The Classification And Description Of Speech Sounds English Language Essay

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Speech sounds are broadly divided into two categories, namely, Vowels and Consonants. If we say the English word shoe, we realize that this word is made up of two sounds, one represented by the letter sh and the letter oe. When we produce the word represented the letter sh slowly, we realize that during the production this sound, the air escapes through the mouth freely and we do not hear any friction. The sound that is represented by the letter sh in the word shoe is a consonant and the sound represented by the letters oe in the word shoe is Vowel. (All sounds during the production of which we hear friction are consonants, but not all consonants are produced with friction). This will be discussed under the type of consonants in this chapter.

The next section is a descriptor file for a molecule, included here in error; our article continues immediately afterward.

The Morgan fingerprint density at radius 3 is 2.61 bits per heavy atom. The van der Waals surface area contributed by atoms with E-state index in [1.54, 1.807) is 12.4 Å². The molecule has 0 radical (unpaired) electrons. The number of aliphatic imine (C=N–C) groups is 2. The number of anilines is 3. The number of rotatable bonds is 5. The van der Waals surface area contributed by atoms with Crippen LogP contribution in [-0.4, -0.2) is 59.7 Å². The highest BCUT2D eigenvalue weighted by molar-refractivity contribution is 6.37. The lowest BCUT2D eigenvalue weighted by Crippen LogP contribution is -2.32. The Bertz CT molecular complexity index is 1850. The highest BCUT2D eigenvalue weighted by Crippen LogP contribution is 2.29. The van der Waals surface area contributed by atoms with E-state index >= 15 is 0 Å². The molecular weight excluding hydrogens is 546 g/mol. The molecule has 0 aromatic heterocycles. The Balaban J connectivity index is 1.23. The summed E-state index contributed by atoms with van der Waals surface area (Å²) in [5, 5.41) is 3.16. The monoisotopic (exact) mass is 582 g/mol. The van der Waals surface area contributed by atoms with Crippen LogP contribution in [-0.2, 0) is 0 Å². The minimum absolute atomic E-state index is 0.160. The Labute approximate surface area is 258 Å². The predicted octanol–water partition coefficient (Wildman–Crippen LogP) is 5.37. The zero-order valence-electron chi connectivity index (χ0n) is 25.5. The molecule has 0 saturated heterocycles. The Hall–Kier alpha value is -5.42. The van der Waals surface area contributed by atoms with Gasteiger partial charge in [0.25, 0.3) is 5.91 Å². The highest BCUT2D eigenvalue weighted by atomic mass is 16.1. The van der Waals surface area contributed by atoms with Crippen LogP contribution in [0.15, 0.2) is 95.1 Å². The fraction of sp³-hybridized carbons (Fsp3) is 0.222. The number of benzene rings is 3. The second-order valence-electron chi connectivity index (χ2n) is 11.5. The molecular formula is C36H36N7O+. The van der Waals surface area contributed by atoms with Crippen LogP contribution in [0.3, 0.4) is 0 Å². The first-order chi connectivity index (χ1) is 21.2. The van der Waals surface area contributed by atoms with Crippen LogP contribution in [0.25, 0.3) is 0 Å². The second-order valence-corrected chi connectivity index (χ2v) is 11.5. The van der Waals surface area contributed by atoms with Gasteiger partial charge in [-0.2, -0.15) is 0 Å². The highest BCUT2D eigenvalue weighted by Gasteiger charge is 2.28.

If we say the words she, shoe, shy, show, ship and shout, we will realize that when we produce the sounds represented by the letters e, oe, y, ow,i and ou in these words, the air escapes through the mouth freely without any friction. All these sounds are therefore vowels but each one of them sounds different form the others. These sounds should therefore be sub-classified. Similarly, if we say the words shoe, see, zoo, and who, we will hear friction during production of the sounds represented by the letters sh, s, z and wh. All the se sounds are therefore consonants. But once again we will see that each of them sounds different from the others. The sounds that are called consonants also need to be sub-classified. In the chapter we will take up the classification and description of consonants.

To describe a consonant sound, we need certain important pieces of information. We need to know the following regarding its production:

the air stream mechanism;